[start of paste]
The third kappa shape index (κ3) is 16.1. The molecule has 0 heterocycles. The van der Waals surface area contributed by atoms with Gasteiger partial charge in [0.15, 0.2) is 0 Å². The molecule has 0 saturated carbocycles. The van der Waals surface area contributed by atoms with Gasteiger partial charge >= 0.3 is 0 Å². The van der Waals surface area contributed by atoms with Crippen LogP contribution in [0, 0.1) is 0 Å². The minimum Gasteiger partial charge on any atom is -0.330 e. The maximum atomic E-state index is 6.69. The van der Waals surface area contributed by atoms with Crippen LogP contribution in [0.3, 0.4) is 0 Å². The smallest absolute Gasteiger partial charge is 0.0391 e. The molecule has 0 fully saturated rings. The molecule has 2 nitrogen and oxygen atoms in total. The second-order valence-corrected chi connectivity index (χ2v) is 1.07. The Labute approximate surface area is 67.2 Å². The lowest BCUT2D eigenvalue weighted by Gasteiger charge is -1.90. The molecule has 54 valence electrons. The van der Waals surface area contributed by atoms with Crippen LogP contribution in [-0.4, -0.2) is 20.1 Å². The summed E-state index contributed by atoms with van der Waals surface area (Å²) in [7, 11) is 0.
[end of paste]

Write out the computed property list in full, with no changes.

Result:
The third kappa shape index (κ3) is 16.1. The molecule has 0 heterocycles. The van der Waals surface area contributed by atoms with Gasteiger partial charge in [0.15, 0.2) is 0 Å². The molecule has 0 saturated carbocycles. The van der Waals surface area contributed by atoms with Gasteiger partial charge >= 0.3 is 0 Å². The van der Waals surface area contributed by atoms with Crippen LogP contribution in [0, 0.1) is 0 Å². The minimum Gasteiger partial charge on any atom is -0.330 e. The maximum atomic E-state index is 6.69. The van der Waals surface area contributed by atoms with Crippen LogP contribution in [0.3, 0.4) is 0 Å². The smallest absolute Gasteiger partial charge is 0.0391 e. The molecule has 0 fully saturated rings. The molecule has 2 nitrogen and oxygen atoms in total. The second-order valence-corrected chi connectivity index (χ2v) is 1.07. The Labute approximate surface area is 67.2 Å². The lowest BCUT2D eigenvalue weighted by Gasteiger charge is -1.90. The molecule has 54 valence electrons. The van der Waals surface area contributed by atoms with Crippen LogP contribution in [-0.4, -0.2) is 20.1 Å². The summed E-state index contributed by atoms with van der Waals surface area (Å²) in [7, 11) is 0.